Folk saint
Folk saints are dead people or other spiritually powerful entities (such as indigenous spirits) venerated as saints but not officially canonized. Since they are saints of the "folk", or the populus, t...
Martyr
A martyr (Greek: μάρτυς, mártys, "witness"; stem μάρτυρ-, mártyr-) is somebody who suffers persecution and/or death for advocating, renouncing, refusing to renounce, and/or refusing to advocate a beli...
Martyr - Wikipedia
Stylites
A stylite (from Greek στυλίτης, stylitēs, "pillar dweller", derived from στῦλος, stylos, "pillar", Classical Syriac: ܐܣܛܘܢܐ ʼasṯonáyé) or pillar-saint is a type of Christian ascetic in the early ...
Stylites - Wikipedia
Holy Unmercenaries
Holy Unmercenaries (Greek: Άγιοι Ανάργυροι, Agioi Anárgyroi) is an epithet applied to a number of Christian saints who did not accept payment for good deeds. These include healers or Christian physici...
Holy Unmercenaries - Wikipedia
Saint Rubin
Saint Rubin is a saint of the Syrian Orthodox church. He was a stylite of Kartamin. He is commemorated with feast days of August 1 and August 4.
Great martyr
Great Martyr or Great-Martyr (Greek: μεγαλομάρτυρ, megalomartyr, from megas, "great" + "martyr") is a classification of saints who are venerated in the Eastern Orthodox Church and those Eastern Ca...
Great martyr - Wikipedia
Mary Slessor
Mary Mitchell Slessor (2 December 1848 – 13 January 1915) was a Scottish missionary to Nigeria. Her work and strong personality allowed her to be trusted and accepted by the locals while spreading Ch...
Mary Slessor - Wikipedia
William Harris Murch
Rev. Dr. William Harris Murch (1784 – 12 July 1859) was a Baptist Minister who served as a joint secretary of the Baptist Union and the Theological head and President of the Stepney Academy.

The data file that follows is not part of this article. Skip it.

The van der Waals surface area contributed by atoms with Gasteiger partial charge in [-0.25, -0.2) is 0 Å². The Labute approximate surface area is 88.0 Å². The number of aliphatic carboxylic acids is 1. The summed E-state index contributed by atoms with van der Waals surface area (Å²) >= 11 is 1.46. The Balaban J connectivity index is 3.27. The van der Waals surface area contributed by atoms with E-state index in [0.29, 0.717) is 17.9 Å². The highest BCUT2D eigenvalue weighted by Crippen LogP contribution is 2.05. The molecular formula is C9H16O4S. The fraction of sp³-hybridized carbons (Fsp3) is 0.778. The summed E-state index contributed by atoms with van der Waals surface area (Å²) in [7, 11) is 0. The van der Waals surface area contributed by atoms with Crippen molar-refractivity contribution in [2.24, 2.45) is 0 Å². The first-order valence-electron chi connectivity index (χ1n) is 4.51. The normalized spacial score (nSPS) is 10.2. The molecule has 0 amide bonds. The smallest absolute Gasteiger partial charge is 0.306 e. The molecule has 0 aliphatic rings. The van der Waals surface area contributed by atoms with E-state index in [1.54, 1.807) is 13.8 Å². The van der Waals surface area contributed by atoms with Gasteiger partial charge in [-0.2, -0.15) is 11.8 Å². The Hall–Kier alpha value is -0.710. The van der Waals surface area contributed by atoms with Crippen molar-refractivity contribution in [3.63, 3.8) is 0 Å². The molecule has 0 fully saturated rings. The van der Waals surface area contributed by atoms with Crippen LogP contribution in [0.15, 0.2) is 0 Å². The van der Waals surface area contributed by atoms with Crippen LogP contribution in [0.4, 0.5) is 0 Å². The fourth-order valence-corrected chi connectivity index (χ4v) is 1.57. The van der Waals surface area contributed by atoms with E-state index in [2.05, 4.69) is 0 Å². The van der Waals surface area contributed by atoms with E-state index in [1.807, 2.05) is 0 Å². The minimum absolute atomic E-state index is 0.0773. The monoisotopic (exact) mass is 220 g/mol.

Murch...
William Harris Murch - Wikipedia
Jonah of Hankou
Bishiop Jonah (secular name Vladimir Pokrovsky, Russian: Владимир Покровский; April 17, 1888 – October 20, 1925), was a bishop of Hankou of the Russian Orthodox Church Outside Russia (ROCOR). He s...
Jonah of Hankou - Wikipedia
Joshua the Stylite
Joshua the Stylite (also spelled Yeshu Stylite and Ieshu Stylite) is the attributed author of a chronicle which narrates the history of the war between the Later Roman Empire and Persians between 502 ...
Hermit
A hermit (adjectival form: eremitic or hermitic) is a person who lives in seclusion from society.
In Christianity, the term was originally applied to a Christian who lives the eremitic life out of...
Hermit - Wikipedia
Olga of Kiev
Saint Olga (Old Church Slavonic: Ольга, born c. 890 died 11 July 969, Kiev) was a ruler of Kievan Rus' as regent (945–c. 963) for her son, Svyatoslav.
Olga, a woman from Pskov, married the fut...
Olga of Kiev - Wikipedia
Foolishness for Christ
Foolishness for Christ refers to behavior such as giving up all one's worldly possessions upon joining a monastic order, or to deliberate flouting of society's conventions to serve a religious purpose...
Foolishness for Christ - Wikipedia
Luka (Voyno-Yasenetsky)